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Ashfaq Marghoob, MD, discusses his recent workshop presentation on dermoscopies for skin cancer.
The prevalence of skin cancer has emerged as an increasingly concerning trend in dermatology, during an era of increased climate change-related health issues and stagnant patient pursuit of diagnoses and screening. One clinician recently told HCPLive there is additionally a need for improved monitoring by deramtologists among higher-risk patients, including the elderly.
“If we watch them just a little bit closer, if we do manage them a little bit more aggressively, then I feel like we’re doing our due diligence to try and catch these patients that are eventually going to go on to develop a high-level skin cancer in the future,” the clinician said earlier this summer.1
There is also an increasing emphasis on screening methodology, fortunately.
Ashfaq A. Marghoob, MD, director of clinical dermatology at Memorial Sloan Kettering Hauppauge, recently presented a workshop on adequate dermoscopy strategies during the Maui Derm 2023 NP + PA Summer Conference in Colorado Springs in June.2
In an interview with HCPLive, Marghoob reviewed his workshop presentation and the components and virtues of an adequate dermoscopy in an era of increasing skin cancer concerns.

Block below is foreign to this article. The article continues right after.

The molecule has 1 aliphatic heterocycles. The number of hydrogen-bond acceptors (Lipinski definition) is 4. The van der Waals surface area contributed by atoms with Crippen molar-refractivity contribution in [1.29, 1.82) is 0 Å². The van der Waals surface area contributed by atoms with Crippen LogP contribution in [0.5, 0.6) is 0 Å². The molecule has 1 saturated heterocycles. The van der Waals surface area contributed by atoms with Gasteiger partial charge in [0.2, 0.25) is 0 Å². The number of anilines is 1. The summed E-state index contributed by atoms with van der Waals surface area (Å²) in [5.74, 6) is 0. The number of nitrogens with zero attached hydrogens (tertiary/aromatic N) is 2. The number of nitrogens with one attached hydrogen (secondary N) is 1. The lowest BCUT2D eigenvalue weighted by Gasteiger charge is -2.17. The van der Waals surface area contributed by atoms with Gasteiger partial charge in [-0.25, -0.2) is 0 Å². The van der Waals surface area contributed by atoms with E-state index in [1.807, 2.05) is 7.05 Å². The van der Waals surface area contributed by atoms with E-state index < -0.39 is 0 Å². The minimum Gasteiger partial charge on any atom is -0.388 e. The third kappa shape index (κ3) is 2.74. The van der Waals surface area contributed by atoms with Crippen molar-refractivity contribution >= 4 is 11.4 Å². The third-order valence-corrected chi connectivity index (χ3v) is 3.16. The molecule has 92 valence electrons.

HCPLive: Can you review the 2-step dermoscopy algorithm and pattern analysis used to detect skin cancers?
Marghoob: The 2-step dermoscopy algorithm is based on a top-down process of thinking. In the first step, we evaluate benign lesions including nevi (in context), dermatofibromas, seborrheic keratosis, angiomas, sebaceous hyperplasia and a few other less common benign lesions.
In the second step we evaluate for cancer: basal cell carcinoma (BCC), squamous cell carcinoma (SCC) and melanoma. Skin cancers tend to display a disorganized pattern. This is all nicely explained in dermoscopedia.com or in a chapter we wrote in UpToDate.3
HCPLive: What is the value of early skin cancer diagnosis, and who are the stakeholders in facilitating a timely dermoscopy?
Marghoob: The value of early diagnosis includes lower morbidity and mortality! The stakeholders are patients, physicians and companies that produce products and services for early diagnosis.
HCPLive: Relative to the influx of available therapies to treat skin cancer, what more benefit can prescribing clinicians get from a dermoscopy?
Marghoob: Systemic therapies for melanoma and SCC are expensive, with significant side effects. Dermoscopy can assist in early diagnose and thereby circumvent the need for systemic therapies with money saved. In addition, dermoscopy helps decrease the excessive removal of benign lesions that clinically mimic skin cancer.
HCPLive: What is the biggest hurdle impeding patients from seeking a screening for possible skin cancer?
Marghoob: There are currently 3: lack of patient knowledge, lack of available time, and lack of endorsed clinician recommendations for screening.
The transcript of this interview was edited for clarity.